Glazer’s views about the “fascist in all of us” bring him into line with a definite trend in postmodernist thinking. Director of the pro-CIA Zero Dark Thirty Kathryn Bigelow once explained how French semiotician and Columbia University Professor Sylvère Lotringer would assert “that in the 1960s you think of the enemy as outside yourself, in other words a police officer, the government, the system, but that that’s not really the case at all, fascism is very insidious, we reproduce it all the time.’” (WSWS, 2012)

Variations of these ignorant, gloomy conceptions, presented as “radical” and “deep-going,” pervade pseudo-left circles. It is no accident that Jacobin magazine praises The Zone of Interest and insists that “if you’re serious about film as well as the evocation of how we tend to live in a common state of proximity to human atrocity, hurry out to see The Zone of Interest while it’s still in theaters. The big screen and the cavernous darkness and your undivided attention are necessary to the experience.”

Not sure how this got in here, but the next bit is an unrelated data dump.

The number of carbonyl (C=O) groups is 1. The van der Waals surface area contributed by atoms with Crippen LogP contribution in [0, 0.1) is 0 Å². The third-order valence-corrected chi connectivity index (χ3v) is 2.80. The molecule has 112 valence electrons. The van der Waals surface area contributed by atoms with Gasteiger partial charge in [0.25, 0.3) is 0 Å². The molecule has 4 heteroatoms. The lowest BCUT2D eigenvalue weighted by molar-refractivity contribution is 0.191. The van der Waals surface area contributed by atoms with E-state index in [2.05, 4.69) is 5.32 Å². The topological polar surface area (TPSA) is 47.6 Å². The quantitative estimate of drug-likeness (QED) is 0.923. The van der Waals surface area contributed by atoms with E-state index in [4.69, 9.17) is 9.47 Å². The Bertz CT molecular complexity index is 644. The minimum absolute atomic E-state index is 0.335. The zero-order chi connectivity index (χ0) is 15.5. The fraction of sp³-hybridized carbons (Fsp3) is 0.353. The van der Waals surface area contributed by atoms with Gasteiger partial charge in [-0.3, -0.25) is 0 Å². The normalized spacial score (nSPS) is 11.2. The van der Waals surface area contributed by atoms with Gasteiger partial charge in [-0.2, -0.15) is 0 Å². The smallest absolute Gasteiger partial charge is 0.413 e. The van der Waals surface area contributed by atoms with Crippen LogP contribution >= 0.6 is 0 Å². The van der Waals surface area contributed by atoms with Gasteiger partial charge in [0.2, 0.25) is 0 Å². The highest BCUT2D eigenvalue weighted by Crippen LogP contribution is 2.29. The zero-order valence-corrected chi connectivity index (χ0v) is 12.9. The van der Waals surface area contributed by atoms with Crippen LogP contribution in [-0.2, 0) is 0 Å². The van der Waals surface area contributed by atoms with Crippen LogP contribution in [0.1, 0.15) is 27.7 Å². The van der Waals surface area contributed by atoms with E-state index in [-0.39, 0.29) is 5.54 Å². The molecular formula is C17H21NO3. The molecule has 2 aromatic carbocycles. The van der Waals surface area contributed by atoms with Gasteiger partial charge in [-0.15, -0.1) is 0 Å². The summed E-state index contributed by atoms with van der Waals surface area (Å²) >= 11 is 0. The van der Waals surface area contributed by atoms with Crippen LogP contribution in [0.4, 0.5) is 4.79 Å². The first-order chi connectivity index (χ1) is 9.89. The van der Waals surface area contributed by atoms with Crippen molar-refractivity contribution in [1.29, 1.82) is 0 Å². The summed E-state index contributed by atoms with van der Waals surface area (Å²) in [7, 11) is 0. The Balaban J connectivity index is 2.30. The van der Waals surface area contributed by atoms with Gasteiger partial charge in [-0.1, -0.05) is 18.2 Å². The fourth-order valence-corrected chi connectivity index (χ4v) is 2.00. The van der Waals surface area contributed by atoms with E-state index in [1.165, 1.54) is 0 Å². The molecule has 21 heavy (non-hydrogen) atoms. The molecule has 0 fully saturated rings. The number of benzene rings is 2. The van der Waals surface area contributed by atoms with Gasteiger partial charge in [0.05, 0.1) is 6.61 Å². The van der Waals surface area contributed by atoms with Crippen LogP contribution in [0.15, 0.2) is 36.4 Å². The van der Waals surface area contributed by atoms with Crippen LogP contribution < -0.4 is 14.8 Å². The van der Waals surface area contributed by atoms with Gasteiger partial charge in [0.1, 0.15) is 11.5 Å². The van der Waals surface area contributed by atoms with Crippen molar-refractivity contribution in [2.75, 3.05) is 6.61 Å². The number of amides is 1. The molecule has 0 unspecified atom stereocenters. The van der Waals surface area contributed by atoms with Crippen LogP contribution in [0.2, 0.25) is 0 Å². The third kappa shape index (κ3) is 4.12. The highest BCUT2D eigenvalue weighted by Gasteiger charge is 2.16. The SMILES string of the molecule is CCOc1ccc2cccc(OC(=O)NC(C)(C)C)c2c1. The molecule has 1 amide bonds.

The reactionary nostrums are belied by the present political situation and the mass, global revulsion at Israeli genocide in Gaza, against which tens of millions have protested. Glazer’s view that nothing can be done until the population purifies itself deflects attention from the concrete circumstances that give rise to fascism and other horrible crimes—decaying capitalism—and the movements, parties and individuals responsible. It works in opposition to mobilizing and energizing people against these filthy forces, and lulls them to sleep.